News / Economy

New Head For US Central Bank?

Federal Reserve Chairman Ben Bernanke gestures as he speaks during a news conference at the Federal Reserve Board in Washington, December 12, 2012.
Federal Reserve Chairman Ben Bernanke gestures as he speaks during a news conference at the Federal Reserve Board in Washington, December 12, 2012.
U.S. President Barack Obama says Ben Bernanke has done an "outstanding" job leading the central bank and coping with the worst recession in decades.  But some analysts say Obama is likely to appoint someone else to head the Federal Reserve in a few months. analysts have mixed opinions about Bernanke's efforts.

President Obama praised Ben Bernanke during a recent television interview, but did not really answer when asked if Bernanke will be reappointed as chairman of the Federal Reserve.  Bernanke's second four-year term ends in January.  

Critics say Bernanke underestimated the seriousness of the housing problem at the beginning of the financial crisis.  But an economist who has wide experience in Washington and on Wall Street, Herbert Kaufman, says Bernanke eventually got it right.  

"I think he has handled this as well as anybody could have.  He has handled it with great skill and great tact.  And with as much communication and clarity as has been seen at the Fed,” Kaufman said.  
 
Kaufman is affiliated with the W. P. Carey School of Business at Arizona State University

Michael Cox of Southern Methodist University in Texas has a very different opinion.  He says Bernanke's efforts to stimulate the economy with record-low interest rates are unsustainable.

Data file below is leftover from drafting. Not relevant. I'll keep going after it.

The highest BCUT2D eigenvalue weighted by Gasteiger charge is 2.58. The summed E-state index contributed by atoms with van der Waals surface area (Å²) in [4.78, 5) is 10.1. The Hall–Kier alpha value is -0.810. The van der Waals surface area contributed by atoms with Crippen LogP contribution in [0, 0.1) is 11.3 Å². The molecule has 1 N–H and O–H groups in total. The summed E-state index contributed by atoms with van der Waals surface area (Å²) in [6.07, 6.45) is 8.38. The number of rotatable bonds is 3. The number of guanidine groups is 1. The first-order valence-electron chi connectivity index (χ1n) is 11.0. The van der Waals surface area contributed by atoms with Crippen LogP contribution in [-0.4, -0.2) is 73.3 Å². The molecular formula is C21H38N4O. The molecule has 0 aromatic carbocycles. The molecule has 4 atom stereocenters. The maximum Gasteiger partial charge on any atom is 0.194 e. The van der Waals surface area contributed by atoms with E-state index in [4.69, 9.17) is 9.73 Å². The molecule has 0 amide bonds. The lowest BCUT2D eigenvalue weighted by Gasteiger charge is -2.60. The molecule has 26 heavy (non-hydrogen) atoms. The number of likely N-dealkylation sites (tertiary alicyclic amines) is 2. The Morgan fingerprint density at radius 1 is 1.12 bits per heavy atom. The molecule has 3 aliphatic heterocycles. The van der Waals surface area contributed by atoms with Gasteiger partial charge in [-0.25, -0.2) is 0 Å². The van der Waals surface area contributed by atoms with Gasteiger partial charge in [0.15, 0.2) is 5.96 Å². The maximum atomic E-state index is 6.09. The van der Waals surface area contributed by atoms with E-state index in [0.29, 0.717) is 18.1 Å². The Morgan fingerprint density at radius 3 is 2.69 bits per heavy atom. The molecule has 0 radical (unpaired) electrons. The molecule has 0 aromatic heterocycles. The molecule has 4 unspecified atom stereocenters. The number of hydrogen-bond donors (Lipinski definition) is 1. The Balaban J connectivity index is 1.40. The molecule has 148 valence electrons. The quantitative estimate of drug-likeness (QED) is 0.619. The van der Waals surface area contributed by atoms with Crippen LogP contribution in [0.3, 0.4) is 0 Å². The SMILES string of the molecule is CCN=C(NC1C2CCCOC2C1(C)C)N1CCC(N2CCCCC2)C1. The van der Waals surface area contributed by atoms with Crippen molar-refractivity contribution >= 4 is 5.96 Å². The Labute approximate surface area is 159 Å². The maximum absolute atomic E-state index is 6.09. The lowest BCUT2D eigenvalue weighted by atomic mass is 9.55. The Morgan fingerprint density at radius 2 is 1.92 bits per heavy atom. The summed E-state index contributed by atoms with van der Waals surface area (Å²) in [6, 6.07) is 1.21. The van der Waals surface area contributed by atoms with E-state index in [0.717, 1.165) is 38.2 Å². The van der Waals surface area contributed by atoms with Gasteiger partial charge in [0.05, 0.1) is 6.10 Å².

"They are creating a bubble.  The bubble is likely to be pricked [break] as soon as interest rates start to go back up.  And when that happens, all the good results of his policy are going to reverse," Cox said.  

Cox was previously chief economist for the Federal Reserve Bank of Dallas.  

Besides low short-term interest rates, the stimulus effort includes $85 billion a month in securities purchases, a complex program intended to keep longer term rates low.

Low borrowing costs make it easier for businesses to finance new equipment and factories and hire new people.  But if stimulus efforts continue for too long, they could trigger inflation. 

Stimulus efforts have helped the stock market recover from the financial crisis, and investors became nervous when Bernanke told a congressional committee that the Fed might scale back the program over the next few months.

"We are trying to make an assessment of whether or not we have seen real and sustainable progress in the labor market outlook.  And this is a judgment the committee will have to make," Bernanke said.

That was back in March, and Bernanke said he will not cut the stimulus unless inflation worsens or the unemployment situation improves.  

A new survey of financial managers at companies across the nation shows that more than one-third want the Fed to keep working to boost hiring, while others are concerned about inflation.

A member of the American Institute of CPAs, Jim Blake, says what the economy needs the most right now is a steady hand.

"So steady as you go is really what I’m looking for.  Somebody that isn’t going to jump in and jump out of different policies," Blake said.

Blake is CFO of an entertainment company called Morey’s Piers & Beachfront Waterparks.

Bernanke will wrap up two days of consultations with other top officials of the central bank Wednesday afternoon.  He then is set to meet with journalists and face questions about the state of the economy, efforts to improve it, and whether he will continue as Fed chairman.

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